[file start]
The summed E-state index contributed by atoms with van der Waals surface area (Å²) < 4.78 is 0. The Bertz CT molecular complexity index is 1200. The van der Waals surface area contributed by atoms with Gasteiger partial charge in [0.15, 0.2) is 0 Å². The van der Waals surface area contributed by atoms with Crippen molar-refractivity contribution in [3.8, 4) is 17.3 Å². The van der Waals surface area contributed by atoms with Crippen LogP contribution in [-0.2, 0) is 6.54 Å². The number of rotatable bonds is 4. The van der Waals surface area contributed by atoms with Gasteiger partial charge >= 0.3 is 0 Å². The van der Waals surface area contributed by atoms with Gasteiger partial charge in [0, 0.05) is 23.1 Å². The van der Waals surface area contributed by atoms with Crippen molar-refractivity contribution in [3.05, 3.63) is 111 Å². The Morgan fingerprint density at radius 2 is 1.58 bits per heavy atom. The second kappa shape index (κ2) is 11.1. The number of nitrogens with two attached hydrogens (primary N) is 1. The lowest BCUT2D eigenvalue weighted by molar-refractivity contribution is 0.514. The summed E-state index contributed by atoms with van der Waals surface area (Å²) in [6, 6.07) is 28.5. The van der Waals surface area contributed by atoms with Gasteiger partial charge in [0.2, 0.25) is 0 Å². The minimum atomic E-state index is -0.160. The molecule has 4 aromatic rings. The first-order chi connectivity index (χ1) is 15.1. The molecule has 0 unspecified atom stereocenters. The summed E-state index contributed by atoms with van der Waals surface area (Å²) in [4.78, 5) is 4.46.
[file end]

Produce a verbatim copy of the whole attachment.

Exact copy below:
The summed E-state index contributed by atoms with van der Waals surface area (Å²) < 4.78 is 0. The Bertz CT molecular complexity index is 1200. The van der Waals surface area contributed by atoms with Gasteiger partial charge in [0.15, 0.2) is 0 Å². The van der Waals surface area contributed by atoms with Crippen molar-refractivity contribution in [3.8, 4) is 17.3 Å². The van der Waals surface area contributed by atoms with Crippen LogP contribution in [-0.2, 0) is 6.54 Å². The number of rotatable bonds is 4. The van der Waals surface area contributed by atoms with Gasteiger partial charge >= 0.3 is 0 Å². The van der Waals surface area contributed by atoms with Gasteiger partial charge in [0, 0.05) is 23.1 Å². The van der Waals surface area contributed by atoms with Crippen molar-refractivity contribution in [3.05, 3.63) is 111 Å². The Morgan fingerprint density at radius 2 is 1.58 bits per heavy atom. The second kappa shape index (κ2) is 11.1. The number of nitrogens with two attached hydrogens (primary N) is 1. The lowest BCUT2D eigenvalue weighted by molar-refractivity contribution is 0.514. The summed E-state index contributed by atoms with van der Waals surface area (Å²) in [6, 6.07) is 28.5. The van der Waals surface area contributed by atoms with Gasteiger partial charge in [0.2, 0.25) is 0 Å². The minimum atomic E-state index is -0.160. The molecule has 4 aromatic rings. The first-order chi connectivity index (χ1) is 15.1. The molecule has 0 unspecified atom stereocenters. The summed E-state index contributed by atoms with van der Waals surface area (Å²) in [4.78, 5) is 4.46.